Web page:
Lax Ka’gaas/Campania Conservancy
About This ConservancyLax Ka’gaas/Campania Conservancy is mostly low-lying and flat, with very shallow soils and much exposed bedrock (mostly granitic). The central portion of the island contains Mount Pender, which rises to 740 m (2,427 ft.). Marine features include a rare white sandy beach in McMicking Inlet, small estuaries, and many inlets on the west coast, several of which are safe anchorages. The conservancy protects all of Campania Island and Alexander Islands at the south end, including remote fish and wildlife habitats, small lakes & streams, bogs, fens, and scrub forest.
Other nearby protected areas include: Dewdney and Glide Islands Ecological Reserve, 10 km to the west; K’nabiyaaxl/Ashdown Conservancy, 5 km to the east; Lax Kwil Dziidz/Fin Conservancy, 10 km to the east; Monckton Nii Luutiksm Conservancy, 3 km to the north; and Moksgm’ol/Chapple – Cornwall Conservancy, 8 km to the east. These are all remote backcountry conservancies that protect large terrestrial and marine areas.
Lax Ka’gaas/Campania Conservancy is one of a number of areas that were identified for conservancy status from the North Coast Land and Resource Management Plan (LRMP). The Gitga’at and Gitxaala First Nations have identified interests in Lax Ka’gaas/Campania Conservancy and contains 21 known archaeological sites. This conservancy was designated/established on July 14, 2006. See News Release for more information.
Location and MapsPlease note: Any maps listed are for information only - they may not represent legal boundaries and should not be used for navigation.
Maps and BrochuresPlease note: Any maps listed are for information only - they may not represent legal boundaries and should not be used for navigation.
- Conservancy Map [PDF 406KB]
Nature and CultureLax Ka’gaas/Campania Conservancy helps to protect the areas biological diversity and natural environments by protecting representative coastal flora and fauna, plant communities and animal species at risk, and special features, particularly extensive lowland coastal muskeg (bogs and fens) with associated rare/unusual plants.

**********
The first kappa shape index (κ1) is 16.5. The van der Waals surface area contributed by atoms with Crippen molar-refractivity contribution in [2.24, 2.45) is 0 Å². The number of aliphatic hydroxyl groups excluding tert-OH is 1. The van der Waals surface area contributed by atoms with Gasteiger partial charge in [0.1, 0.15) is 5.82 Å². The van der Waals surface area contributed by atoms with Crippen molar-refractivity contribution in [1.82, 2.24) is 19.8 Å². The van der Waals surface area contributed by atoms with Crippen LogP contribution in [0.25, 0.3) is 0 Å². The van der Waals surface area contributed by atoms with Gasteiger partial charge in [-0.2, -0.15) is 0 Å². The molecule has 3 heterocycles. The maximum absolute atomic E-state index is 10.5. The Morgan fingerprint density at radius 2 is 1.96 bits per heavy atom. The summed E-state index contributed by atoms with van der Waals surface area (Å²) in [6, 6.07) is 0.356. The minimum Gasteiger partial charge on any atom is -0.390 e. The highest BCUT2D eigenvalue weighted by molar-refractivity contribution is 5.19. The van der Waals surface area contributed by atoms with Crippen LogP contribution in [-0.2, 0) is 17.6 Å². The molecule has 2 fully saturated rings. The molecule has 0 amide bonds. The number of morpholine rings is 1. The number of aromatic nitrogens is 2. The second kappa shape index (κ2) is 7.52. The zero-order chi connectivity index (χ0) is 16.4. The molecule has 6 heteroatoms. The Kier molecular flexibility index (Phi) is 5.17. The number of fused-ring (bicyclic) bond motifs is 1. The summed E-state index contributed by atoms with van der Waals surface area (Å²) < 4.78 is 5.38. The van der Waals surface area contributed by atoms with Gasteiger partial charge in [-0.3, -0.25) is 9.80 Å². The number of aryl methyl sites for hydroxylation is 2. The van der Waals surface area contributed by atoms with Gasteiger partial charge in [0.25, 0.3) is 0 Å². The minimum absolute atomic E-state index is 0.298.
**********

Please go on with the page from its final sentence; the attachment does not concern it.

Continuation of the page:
Campania Island is part of the Milbanke Strandflat, a geological formation that is mostly composed of granitic bedrock. This formation has many well-defined lineaments, which are filled with many peatlands or shallow lakes in the interior of the island, and form narrow inlets near the coast. Much of the vegetation is open bog or bog forest, with some scrub forest. Combined with the exposed bedrock, the result is a very open landscape. Glacial cirques also occur at sea level in the area.
Lax Ka’gaas/Campania Conservancy also protects a historically and currently used area of marine harvesting and its associated cultural values, and provides First Nations with an opportunity to conduct social, ceremonial and cultural uses.
Management PlanningManagement Planning Information
- There is an active management planning project underway for this conservancy.
Activities Available at this Conservancy
Adventurous and experienced canoeists or kayakers may enjoy exploring the many inlets, bays and shorelines in this conservancy. There are some nice white sand beaches in McMicking Inlet. Wilderness and backcountry camping is allowed. Kayak rentals are available in Prince Rupert.
Excellent tidal water fishing opportunities for salmon and groundfish. Anyone fishing or angling in British Columbia must have an appropriate licence. Fishing licenses are available for purchase in Kitimat and Prince Rupert. Please refer to current fishing regulations.
Although there are no established trails in the conservancy, hiking can be enjoyed through the rolling granitic hills and scrub forests on the west side of the island. It is also possible to hike across the middle of the island (east-west), following the valley bottom and the chain of mid island lakes.
This conservancy is open to hunting during lawful hunting seasons. Please check the BC Hunting and Trapping Regulations for more information.
There are opportunities for SCUBA diving in the many inlets and bays of this conservancy. The water clarity is best during winter and spring.
Wolves, otters, waterfowl, eagles, spawning salmon and the occasional deer can be seen in the conservancy. Humpback whales, killer whales, Dall’s porpoises, Pacific white-sided dolphins, sea lions and harbour seals can also be seen in the adjacent marine waters.
Facilities Available at this Conservancy
No firewood or fire rings are provided. If you must make a fire, please keep it minimal. We encourage visitors to conserve wood and protect the environment by minimizing the use of campfires and using camp stoves instead. Limited burning hours or campfire bans may be implemented during extremely hot weather conditions. Before you leave, make sure the campfire is extinguished and spread the ashes and rocks about.
Wilderness, backcountry or walk-in camping is allowed but no facilities are provided. Marine access only. All sites are on a first-come, first-served basis.
There are winter camping opportunities in this conservancy, as it can be accessed year round.